Many people believe that visiting the doctor regularly will prevent problems. Diseases may be diagnosed and cured early, before they cause harm. We have our cars checked on a regular basis. Why shouldn’t the same apply to our bodies?
But are general health checks really helpful? Putting it differently; could health checks possibly be harmful? Will they lead to unnecessary diagnostic and therapeutic interventions, possibly causing harm?
Why should you visit your doctor if you are feeling good and have nothing to complain about?. There may be a number of reasons.
Firstly, you may want to have a general health check, look for hidden problems, a ticking time-bomb. Early stage cancer, high blood pressure, diabetes or heart disease. There are endless possibilities.
Secondly, you might want advice from your doctor. What can I do to improve my health? What should I eat? How much should I exercise? How can I cut my risk of being hit by cancer or heart disease?
Thirdly, you may simply be looking for the euphoria and feeling of security when your doctor tells you that everything is fine, although that’s not necessarily true because health checks have severe limitations when it comes to ruling out disease.
General health checks are commonly recommended for the purpose of screening. They aim to detect problems and risk factors with the purpose of preventing disease and lower mortality. However, whether the medical check-up is helpful or effective is a matter of debate. Of course this may sound strange and counterintuitive. How could it not be good visiting your doctor regularly?
In a recent review of randomized trials comparing health checks with no health checks, general health checks did not reduce the risk of death, neither overall nor for cardiovascular or cancer causes. So. if screening does not do more good than harm, should it be performed?
The Inter99 Trial
In 1999 Danish researchers started the Inter99 Trial, a very large and ambitious randomized study in order to address the question whether systematic screening of risk factors for heart disease followed by repeated lifestyle counseling would affect the development of coronary heart disease on a population level. The results, which are highly interesting and important, were recently published in The BMJ.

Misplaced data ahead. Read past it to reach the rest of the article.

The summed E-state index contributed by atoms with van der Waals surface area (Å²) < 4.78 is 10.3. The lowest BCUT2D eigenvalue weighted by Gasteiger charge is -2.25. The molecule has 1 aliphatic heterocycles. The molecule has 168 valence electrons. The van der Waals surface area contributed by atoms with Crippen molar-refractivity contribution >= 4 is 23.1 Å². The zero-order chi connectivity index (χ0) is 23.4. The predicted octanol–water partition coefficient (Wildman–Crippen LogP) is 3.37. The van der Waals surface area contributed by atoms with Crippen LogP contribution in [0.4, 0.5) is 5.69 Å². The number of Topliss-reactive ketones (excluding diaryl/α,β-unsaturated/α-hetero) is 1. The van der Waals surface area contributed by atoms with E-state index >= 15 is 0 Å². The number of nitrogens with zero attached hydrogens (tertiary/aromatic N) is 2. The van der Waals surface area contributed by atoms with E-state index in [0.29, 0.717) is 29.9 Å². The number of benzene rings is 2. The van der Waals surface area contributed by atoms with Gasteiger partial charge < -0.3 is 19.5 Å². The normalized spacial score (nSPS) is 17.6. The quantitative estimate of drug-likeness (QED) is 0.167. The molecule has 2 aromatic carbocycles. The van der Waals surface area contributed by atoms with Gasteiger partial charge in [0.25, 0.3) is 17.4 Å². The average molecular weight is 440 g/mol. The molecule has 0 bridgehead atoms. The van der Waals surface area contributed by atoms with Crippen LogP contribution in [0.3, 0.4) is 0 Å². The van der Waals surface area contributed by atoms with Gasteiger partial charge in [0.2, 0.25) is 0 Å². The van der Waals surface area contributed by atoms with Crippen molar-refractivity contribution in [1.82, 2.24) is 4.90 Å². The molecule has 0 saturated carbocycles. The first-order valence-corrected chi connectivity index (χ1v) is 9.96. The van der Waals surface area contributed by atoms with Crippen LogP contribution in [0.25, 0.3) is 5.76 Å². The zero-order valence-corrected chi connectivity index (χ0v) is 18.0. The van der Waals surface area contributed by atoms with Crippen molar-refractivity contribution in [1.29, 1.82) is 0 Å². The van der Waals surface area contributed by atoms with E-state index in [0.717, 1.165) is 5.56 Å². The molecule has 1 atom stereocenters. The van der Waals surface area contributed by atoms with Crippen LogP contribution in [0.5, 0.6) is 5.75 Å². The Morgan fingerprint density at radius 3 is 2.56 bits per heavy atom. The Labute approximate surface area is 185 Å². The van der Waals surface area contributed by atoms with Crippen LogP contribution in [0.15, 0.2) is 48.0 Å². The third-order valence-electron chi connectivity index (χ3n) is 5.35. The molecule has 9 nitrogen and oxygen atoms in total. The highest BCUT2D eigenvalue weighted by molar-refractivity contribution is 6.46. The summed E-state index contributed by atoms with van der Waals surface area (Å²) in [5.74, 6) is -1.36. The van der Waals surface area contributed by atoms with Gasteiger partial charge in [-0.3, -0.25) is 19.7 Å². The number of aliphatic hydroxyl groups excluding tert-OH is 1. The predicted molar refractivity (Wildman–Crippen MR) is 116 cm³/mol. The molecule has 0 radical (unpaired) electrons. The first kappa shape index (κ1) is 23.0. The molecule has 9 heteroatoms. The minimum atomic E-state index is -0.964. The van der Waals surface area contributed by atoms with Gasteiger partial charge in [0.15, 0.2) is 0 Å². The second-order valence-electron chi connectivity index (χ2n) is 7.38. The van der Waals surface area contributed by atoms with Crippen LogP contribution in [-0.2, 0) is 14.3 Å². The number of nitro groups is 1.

A total 61. 301 people in the Copenhagen area were randomized to an intervention group or a control group and followed for ten years. People allocated to the intervention group were invited to the Research Centre for Prevention and Health and were screened with a comprehensive questionnaire, physical measurements, blood sample and glucose tolerance test.
Individuals were stratified as high and low risk. Factors such as daily smoking, high systolic blood pressure, high cholesterol, obesity and diabetes were used to define high risk. In total, 60 % of the participants were defined as high risk.
The intensity of lifestyle counseling was based on the risk estimate. Counseling was especially targeted to those who were daily smokers, had less than 30 minutes physical activity per day, had a diet dominated by high intake of saturated fat, consumed less than 300 g of fruit and vegetables daily, or had an alcohol consumption above the recommended maximum levels.
The authors have already published results showing that after five years of counseling, lifestyle improved markedly in the intervention group, with a substantial reduction in the prevalence of smoking, improved dietary habits, increased physical activity, and a decrease in binge drinking.
If our understanding of the relationship between risk factors and heart disease is correct, we would certainly expect this to lead to less risk for coronary heart disease and lower mortality. However, the main findings of the Inter99 Trial were that after ten years, a similar number of people had developed coronary heart disease and stroke in the intervention and control groups respectively. Furthermore, there was no difference in total mortality between the groups.